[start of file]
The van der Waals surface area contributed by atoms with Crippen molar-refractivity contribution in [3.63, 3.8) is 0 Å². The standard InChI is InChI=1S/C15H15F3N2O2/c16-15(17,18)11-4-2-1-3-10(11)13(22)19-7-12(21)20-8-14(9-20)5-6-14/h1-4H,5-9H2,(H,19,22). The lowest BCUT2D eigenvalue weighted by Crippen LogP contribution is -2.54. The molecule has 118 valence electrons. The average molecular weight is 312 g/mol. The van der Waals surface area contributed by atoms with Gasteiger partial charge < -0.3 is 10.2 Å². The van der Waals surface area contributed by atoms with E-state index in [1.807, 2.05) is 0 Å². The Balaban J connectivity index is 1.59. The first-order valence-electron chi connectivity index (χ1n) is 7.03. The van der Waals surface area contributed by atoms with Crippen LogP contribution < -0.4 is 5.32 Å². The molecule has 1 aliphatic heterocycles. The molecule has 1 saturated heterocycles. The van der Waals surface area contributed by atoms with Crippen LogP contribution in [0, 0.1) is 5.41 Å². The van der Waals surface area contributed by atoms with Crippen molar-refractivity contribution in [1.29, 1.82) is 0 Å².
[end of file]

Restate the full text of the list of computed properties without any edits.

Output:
The van der Waals surface area contributed by atoms with Crippen molar-refractivity contribution in [3.63, 3.8) is 0 Å². The standard InChI is InChI=1S/C15H15F3N2O2/c16-15(17,18)11-4-2-1-3-10(11)13(22)19-7-12(21)20-8-14(9-20)5-6-14/h1-4H,5-9H2,(H,19,22). The lowest BCUT2D eigenvalue weighted by Crippen LogP contribution is -2.54. The molecule has 118 valence electrons. The average molecular weight is 312 g/mol. The van der Waals surface area contributed by atoms with Gasteiger partial charge < -0.3 is 10.2 Å². The van der Waals surface area contributed by atoms with E-state index in [1.807, 2.05) is 0 Å². The Balaban J connectivity index is 1.59. The first-order valence-electron chi connectivity index (χ1n) is 7.03. The van der Waals surface area contributed by atoms with Crippen LogP contribution < -0.4 is 5.32 Å². The molecule has 1 aliphatic heterocycles. The molecule has 1 saturated heterocycles. The van der Waals surface area contributed by atoms with Crippen LogP contribution in [0, 0.1) is 5.41 Å². The van der Waals surface area contributed by atoms with Crippen molar-refractivity contribution in [1.29, 1.82) is 0 Å².